When I was researching the Buffalo nickel two weeks ago, I was surprised to see strange versions of the coin’s ‘indian head’ obverse, the indian ‘heads’ side wearing unusual headgear that clearly wasn’t the Mint’s original design. As I dug deeper, I discovered that the coin was once a Buffalo Nickel, but an ingenious artist had altered the coin to their own creative specifications.
These unique coins are colloquially known as “Hobo Nickels“. According to the apocryphal tale of these coins’ origins, the 1930s were a tough time for the economy, and tramps, bums, and hobos traveled around the country looking for work. They were hardly unskilled men; often, they had been trained in a trade, but unable to find a place that would hire them. As a means of passing time, so the story goes, these hobos would alter the surface of a nickel to better appeal their artistic sensibilities. The nickel is a good fit for the engraving hobo: even at the time, it was a relatively cheap medium, the metal blend was soft enough to be manipulated well, and it was the thickest coin worth less than fifty cents (and I doubt, in the 1930s, anyone would waste a 50¢ piece on a hobby), leaving plenty of sub-surface metal to carve into.
The practice didn’t spring out of thin air, the product of a bored transient – altering coins as works of art had been a past-time for many years. The most recognizable relative of the Hobo Nickel are ‘love tokens’. These coins were ground smooth on one side, and an image was engraved into the surface. The engraving was usually very low relief, because often quite a bit of the coin was removed, but the artistic quality was often quite good. These were made to be given away to the object of a person’s affection, whether as a sign of gratitude or undying love. As an artistic base metal, coins were often used in the place of other materials, like the welded-coin ash tray I saw at the antique shop yesterday (sorry, no pictures). Your local museum might even let you alter your own pennies, using a coin-operated press.
If you haven’t heard otherwise yet, you might still hold the belief that mutilating coins in this fashion will send you to jail: while it is against the law to carve, cut, or otherwise destroy a coin, the U.S. Mint’s rules on coin alteration hinges on any attempt to do so fraudulently, which mostly had effect when our coins were actually made of a precious metal. Even as recently as the 1960s, silver and copper were still large components in coin construction, and in the early 20th century gold $2 and $5 coins were legal tender. An unscrupulous person could carve away parts of a gold $5 or a silver dollar, use the coin as its face value, but sell the removed precious metal for a profit. That’s why larger-denomination coins have ridges around the edge: if you receive a silver dollar with smooth edges, it could mean the coin had been shaved around the circumference for its silver. Nickels, however, were composed of a less-than-valuable metal on purpose, and nobody intended to use a Hobo Nickel as real currency, so the Mint had little to complain about.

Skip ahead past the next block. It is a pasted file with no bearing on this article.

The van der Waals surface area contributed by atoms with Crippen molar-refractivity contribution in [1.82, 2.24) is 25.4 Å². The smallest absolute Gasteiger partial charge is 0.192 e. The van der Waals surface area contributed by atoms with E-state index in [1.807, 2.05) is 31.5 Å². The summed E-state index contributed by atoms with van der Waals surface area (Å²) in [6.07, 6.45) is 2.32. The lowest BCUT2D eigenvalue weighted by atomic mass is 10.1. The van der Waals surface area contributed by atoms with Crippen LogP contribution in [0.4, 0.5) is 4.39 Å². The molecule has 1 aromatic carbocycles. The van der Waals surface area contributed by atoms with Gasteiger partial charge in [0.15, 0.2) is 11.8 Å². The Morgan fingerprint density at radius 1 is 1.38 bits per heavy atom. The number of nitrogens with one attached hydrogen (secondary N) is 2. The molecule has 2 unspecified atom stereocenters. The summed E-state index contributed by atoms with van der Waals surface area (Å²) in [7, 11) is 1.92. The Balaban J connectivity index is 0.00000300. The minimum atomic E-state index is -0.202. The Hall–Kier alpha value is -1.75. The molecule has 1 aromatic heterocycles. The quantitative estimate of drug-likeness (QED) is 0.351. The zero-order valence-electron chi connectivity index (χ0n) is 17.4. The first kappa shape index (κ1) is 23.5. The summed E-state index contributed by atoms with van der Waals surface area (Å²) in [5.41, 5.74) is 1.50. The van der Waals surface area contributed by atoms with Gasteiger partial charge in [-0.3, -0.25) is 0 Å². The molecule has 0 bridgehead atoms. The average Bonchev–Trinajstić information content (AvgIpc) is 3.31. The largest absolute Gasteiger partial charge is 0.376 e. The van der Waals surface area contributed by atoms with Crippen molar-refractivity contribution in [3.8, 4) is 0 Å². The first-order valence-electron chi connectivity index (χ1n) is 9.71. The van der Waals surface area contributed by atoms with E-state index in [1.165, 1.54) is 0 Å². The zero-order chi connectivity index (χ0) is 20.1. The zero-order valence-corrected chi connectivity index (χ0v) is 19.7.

Because each Hobo Nickel is an original piece of art, carved by hand on a unique coin, these must be treated more as artwork than as a collectible coin. Depending on the artist, the coin may or may not be signed, and the quality of the workmanship varies to similar degrees as love tokens. The ‘original’ Hobo Nickels, ones actually carved during the time the Buffalo Nickel was in circulation, were carved between the 1930s and 1960s; some of the original artisans kept making them much later, for their entire lives. As this art form grew in popularity among collectors in the 1980s and 1990s, some engravers tried their hand at the art, and the hobby began to grow among artists producing modern Hobo Nickels, using vintage Buffalo Nickels as their canvas. Early Hobo Nickels were made without the advantage of power tools and advanced engraving technology, so they can have a crude, unpolished texture compared to the new carvings. Also, as they were made during the time wen these nickels were first minted, the un-carved portions of the coin are no more worn than the carving itself, while later-made Hobo Nickels were carved from less-valuable, more heavily circulated coins that show more wear on the unengraved sections. An older Hobo Nickel will also have more of a patina and age-grime throughout, while a newer one will have much cleaner new engravings. The art has seen some minor attempts at forgery, but most misidentification arises from poorly documented pieces, possibly made by somebody in modern times on a lark, but by being unsigned or undated may be mistaken for an early Hobo Nickel. Modern Hobo Nickel makers do attempt to sign and date their works, to ensure they get the credit for their tiny metal work of art. The Original Hobo Nickel Society has attempted to keep track of and identify modern and vintage engravers, and catalog their work for future identification and proper valuation of the art form.